The sound of jazz fades in Duluth

Jazz, the uniquely American art form, is dying in Duluth in one of the most interesting locations: a strip club.

Club Saratoga has been hosting jazz sessions on Saturday afternoons at its Canal Park location for more than 30 years.

No more, the Duluth News Tribune says.

Jazz fans are aging, they can’t walk long distances, and there isn’t enough parking to make it easy for them to get to the music. So attendance has been dwindling.

From all accounts, the strip club is doing fine because the entertainment is at night, however.

“It had run its course,” Club Saratoga co-owner Dan Lowe tells the paper. It didn’t make money for the owners, but that wasn’t the goal. “If it had been the purpose, we would’ve stopped 16 years ago when we took over ownership.”

Not surprisingly, at Saturday’s finale, you couldn’t get a seat. We don’t appreciate the finer things until they’re taken away from us.

The owners say they won’t replace the Saturday afternoon music with another form. Just strippers. Presumably the sprightly fans will have no problem walking the long distance to see them.

Another jazz club, Black Water Lounge had already announced it is shutting down — temporarily, apparently — on New Year’s Day, blaming road construction on Superior Street.

“It’s been challenging on Superior Street and will continue to be for the next few years,” the club said in a post on its Facebook page. “But there is light at the end of the tunnel as we eagerly anticipate the expansion of Essentia Health and the brand-new street improvements, once they are complete.”

The musicians who performed at the Saratoga say they hope they’ll find another place to play.

“After six months, there will be a need for it or there won’t be,” said Paul Ierino, who played piano in the ‘Toga Trio.

From the archive: Duluth reprieves Saratoga (MPR News – 2006)

  • MrE85

    While staying at the Lake Superior Inn, I noticed the Club’s sign promoting “music” and “dancing,” but I never knew what type of music, or what type of dancing, until now.

    • JonasGrumby

      They still have music, that’s what the stripper’s dance to.

      • MrE85

        If you say so. I know only church hymns and ballet. 😉

  • dpsours

    “Jazz fans are aging…” The implication being that there is no army of younger fans rising up to take their place. Very sad. I guess that explains why I recently heard KBEM refer to itself as “Jazz and Roots music”, and the The Dakota Jazz Club announced it is now simply The Dakota (not surprising given the decreased emphasis on jazz performers).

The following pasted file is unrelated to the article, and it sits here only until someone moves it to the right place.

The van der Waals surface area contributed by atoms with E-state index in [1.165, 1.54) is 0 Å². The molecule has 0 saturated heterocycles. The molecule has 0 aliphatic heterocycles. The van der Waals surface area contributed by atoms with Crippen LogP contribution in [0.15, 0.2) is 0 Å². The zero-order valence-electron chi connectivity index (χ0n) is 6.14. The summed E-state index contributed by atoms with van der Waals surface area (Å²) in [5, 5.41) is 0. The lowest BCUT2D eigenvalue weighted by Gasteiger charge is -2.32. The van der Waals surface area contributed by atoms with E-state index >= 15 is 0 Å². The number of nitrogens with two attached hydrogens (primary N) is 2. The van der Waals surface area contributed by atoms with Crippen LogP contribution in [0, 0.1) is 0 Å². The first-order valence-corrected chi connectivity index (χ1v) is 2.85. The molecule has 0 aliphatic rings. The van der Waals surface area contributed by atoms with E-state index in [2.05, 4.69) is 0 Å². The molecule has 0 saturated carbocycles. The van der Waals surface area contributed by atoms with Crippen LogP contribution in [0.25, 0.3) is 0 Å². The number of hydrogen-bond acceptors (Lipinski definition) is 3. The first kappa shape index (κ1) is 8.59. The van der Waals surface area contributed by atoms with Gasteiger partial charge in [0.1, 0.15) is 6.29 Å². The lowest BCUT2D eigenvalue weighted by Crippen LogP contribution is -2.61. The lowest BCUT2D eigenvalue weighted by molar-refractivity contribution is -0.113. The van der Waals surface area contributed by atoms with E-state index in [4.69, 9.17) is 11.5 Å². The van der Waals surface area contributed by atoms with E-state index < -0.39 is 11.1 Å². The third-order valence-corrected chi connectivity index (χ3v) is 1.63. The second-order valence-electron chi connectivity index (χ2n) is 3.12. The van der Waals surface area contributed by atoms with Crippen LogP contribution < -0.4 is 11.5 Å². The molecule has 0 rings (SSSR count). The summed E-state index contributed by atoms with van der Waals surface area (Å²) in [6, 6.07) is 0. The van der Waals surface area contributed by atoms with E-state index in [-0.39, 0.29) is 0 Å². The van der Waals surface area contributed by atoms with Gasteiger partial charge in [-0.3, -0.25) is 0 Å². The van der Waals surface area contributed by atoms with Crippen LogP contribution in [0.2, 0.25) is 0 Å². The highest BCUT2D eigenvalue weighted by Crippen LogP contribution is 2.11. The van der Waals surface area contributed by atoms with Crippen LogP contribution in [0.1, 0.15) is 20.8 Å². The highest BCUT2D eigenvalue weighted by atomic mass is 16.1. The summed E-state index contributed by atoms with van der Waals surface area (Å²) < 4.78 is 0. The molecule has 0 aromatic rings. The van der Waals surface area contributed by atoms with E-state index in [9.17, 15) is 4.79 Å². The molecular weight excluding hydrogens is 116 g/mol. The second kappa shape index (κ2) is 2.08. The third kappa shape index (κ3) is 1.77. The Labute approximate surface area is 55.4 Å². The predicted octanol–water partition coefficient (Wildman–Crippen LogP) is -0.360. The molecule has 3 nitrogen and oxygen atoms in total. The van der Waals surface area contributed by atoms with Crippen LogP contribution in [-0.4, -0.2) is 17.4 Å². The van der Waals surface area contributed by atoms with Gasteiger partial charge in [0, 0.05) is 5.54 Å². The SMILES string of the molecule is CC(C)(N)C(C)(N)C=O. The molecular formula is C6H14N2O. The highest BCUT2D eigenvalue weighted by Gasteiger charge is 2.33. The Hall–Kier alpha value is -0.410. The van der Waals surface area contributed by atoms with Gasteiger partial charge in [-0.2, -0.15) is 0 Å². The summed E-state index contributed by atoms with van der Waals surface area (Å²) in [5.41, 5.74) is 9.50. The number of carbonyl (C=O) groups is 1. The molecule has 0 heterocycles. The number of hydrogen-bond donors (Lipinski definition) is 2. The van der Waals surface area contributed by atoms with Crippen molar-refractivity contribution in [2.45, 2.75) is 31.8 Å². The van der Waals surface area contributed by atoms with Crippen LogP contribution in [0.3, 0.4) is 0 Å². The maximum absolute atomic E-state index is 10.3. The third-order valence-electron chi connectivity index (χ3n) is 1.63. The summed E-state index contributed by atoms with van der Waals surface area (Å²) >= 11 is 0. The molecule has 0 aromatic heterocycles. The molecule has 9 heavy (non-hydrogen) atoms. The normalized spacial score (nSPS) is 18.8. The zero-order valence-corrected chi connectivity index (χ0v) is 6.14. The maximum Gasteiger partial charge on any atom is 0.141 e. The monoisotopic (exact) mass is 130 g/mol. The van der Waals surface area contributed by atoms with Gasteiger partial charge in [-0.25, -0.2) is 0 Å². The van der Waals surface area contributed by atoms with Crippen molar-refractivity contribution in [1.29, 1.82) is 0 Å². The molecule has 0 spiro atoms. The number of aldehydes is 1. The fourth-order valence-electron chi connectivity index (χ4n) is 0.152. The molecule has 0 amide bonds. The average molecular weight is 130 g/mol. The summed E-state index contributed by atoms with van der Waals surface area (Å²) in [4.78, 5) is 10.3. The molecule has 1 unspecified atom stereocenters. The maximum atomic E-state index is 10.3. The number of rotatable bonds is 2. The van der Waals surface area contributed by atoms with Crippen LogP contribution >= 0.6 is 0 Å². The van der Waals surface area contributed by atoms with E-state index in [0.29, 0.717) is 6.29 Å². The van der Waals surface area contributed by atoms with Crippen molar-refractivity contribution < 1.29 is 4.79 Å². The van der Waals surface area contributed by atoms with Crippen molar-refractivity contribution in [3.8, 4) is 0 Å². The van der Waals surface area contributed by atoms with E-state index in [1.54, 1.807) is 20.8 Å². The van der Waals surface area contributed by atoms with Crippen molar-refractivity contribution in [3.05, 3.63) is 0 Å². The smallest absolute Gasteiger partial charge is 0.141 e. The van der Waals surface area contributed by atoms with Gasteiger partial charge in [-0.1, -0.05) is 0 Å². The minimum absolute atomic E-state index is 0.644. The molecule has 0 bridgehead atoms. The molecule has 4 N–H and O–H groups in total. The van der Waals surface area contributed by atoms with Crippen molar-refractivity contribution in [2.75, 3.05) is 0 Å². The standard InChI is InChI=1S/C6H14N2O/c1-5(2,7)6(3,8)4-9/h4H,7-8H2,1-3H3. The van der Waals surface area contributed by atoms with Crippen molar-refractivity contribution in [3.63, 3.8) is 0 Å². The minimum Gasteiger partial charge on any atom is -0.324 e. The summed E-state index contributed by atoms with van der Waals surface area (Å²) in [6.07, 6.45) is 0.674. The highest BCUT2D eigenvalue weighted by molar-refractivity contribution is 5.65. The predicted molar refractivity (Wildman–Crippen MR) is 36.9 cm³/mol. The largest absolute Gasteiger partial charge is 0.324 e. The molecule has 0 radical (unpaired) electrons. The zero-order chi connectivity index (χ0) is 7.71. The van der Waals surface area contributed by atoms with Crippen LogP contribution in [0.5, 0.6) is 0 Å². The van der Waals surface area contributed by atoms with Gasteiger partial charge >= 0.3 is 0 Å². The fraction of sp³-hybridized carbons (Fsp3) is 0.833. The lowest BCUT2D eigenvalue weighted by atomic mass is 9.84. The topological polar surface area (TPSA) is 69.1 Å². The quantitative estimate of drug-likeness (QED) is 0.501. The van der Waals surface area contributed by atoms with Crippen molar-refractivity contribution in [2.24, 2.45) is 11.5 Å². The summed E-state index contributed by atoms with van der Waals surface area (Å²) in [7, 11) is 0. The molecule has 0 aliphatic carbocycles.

I have a hard time understanding why it doesn’t appeal to all generations, though. The incredible talent required to improvise – essentially composing on the spot in front of an audience – boggles the mind. If the young ‘uns appreciate freestyling in rap, why wouldn’t they appreciate this?

    My prescription: Make Ken Burns’s documentary required viewing in our schools, followed by a listening session where Diz and Bird’s 1945 Town Hall concert is played. If I were ever granted one ride in a time machine, that’s where I’d go. It just doesn’t get any better.

    • Al

      Some of us who grew up in jazz know better, and understand we’re just in a lull. I think “younger” acts like Kamasi Washington are continuing to make jazz better known among millennials. The Twin Cities have a great jazz scene; it’s just not as well-known or as well publicized as our rock and hip-hop scenes.

    • Jack Ungerleider

      I don’t know if that’s a new moniker for KBEM. My wife over the years has listened to Folk and other music on KBEM on Saturday mornings. I think they might have expanded those offerings, but it seems whenever I turn it on it’s still Jazz 88.

      • dpsours

        When I heard that, it was during normal jazz time, not during their Saturday morning bluegrass. Also, I recently heard them play a song (again, during normal programming) that was decidedly not jazz and could be considered rootsy.

        • Postal Customer

          They do latin music at times too.

    • RBHolb

      “My prescription: Make Ken Burns’s documentary required viewing in our schools, followed by a listening session where Diz and Bird’s 1945 Town Hall concert is played.”

      While I like your sentiments, I can think of no better way to demonstrate that jazz is the art form of the past than to show the Ken Burns documentary. Contrary to what he seems to have been saying, jazz did not revolve around Louis Armstrong and Duke Ellington (which may just reflect the limitations of the medium of television), and it did not stop evolving sometime in the early 60s (over-deference to a certain trumpet player involved in the series).

      I recommend that you read Nate Chinen’s book Playing Changes. It opened my eyes to a lot of the innovative music being performed out there.

    • John

      If it doesn’t get any better than a concert from 1945, then I hate to tell you this, but it’s dead.

      I like jazz. I listen to 88.5 sometimes on my way to/from work. I hear more modern jazz musicians on the Current than on the jazz station.